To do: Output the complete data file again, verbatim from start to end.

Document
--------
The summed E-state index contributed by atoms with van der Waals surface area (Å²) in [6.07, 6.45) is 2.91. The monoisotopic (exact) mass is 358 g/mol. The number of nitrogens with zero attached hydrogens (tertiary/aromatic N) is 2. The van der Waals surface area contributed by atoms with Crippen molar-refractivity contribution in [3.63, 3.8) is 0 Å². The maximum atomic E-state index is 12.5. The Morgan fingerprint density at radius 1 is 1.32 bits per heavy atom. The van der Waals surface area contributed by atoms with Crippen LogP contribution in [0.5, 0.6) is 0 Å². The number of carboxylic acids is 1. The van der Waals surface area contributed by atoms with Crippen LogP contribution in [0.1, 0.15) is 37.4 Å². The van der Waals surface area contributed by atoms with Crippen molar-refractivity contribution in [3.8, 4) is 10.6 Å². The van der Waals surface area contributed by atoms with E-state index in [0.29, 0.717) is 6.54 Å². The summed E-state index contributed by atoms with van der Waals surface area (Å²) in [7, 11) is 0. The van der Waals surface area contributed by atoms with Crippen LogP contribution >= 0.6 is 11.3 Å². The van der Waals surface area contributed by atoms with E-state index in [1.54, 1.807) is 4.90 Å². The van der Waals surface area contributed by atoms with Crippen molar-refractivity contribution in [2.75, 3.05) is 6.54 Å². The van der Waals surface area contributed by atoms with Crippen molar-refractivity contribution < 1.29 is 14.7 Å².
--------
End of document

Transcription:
The summed E-state index contributed by atoms with van der Waals surface area (Å²) in [6.07, 6.45) is 2.91. The monoisotopic (exact) mass is 358 g/mol. The number of nitrogens with zero attached hydrogens (tertiary/aromatic N) is 2. The van der Waals surface area contributed by atoms with Crippen molar-refractivity contribution in [3.63, 3.8) is 0 Å². The maximum atomic E-state index is 12.5. The Morgan fingerprint density at radius 1 is 1.32 bits per heavy atom. The van der Waals surface area contributed by atoms with Crippen LogP contribution in [0.5, 0.6) is 0 Å². The number of carboxylic acids is 1. The van der Waals surface area contributed by atoms with Crippen LogP contribution in [0.1, 0.15) is 37.4 Å². The van der Waals surface area contributed by atoms with Crippen molar-refractivity contribution in [3.8, 4) is 10.6 Å². The van der Waals surface area contributed by atoms with E-state index in [0.29, 0.717) is 6.54 Å². The summed E-state index contributed by atoms with van der Waals surface area (Å²) in [7, 11) is 0. The van der Waals surface area contributed by atoms with Crippen LogP contribution >= 0.6 is 11.3 Å². The van der Waals surface area contributed by atoms with E-state index in [1.54, 1.807) is 4.90 Å². The van der Waals surface area contributed by atoms with Crippen molar-refractivity contribution in [2.75, 3.05) is 6.54 Å². The van der Waals surface area contributed by atoms with Crippen molar-refractivity contribution < 1.29 is 14.7 Å².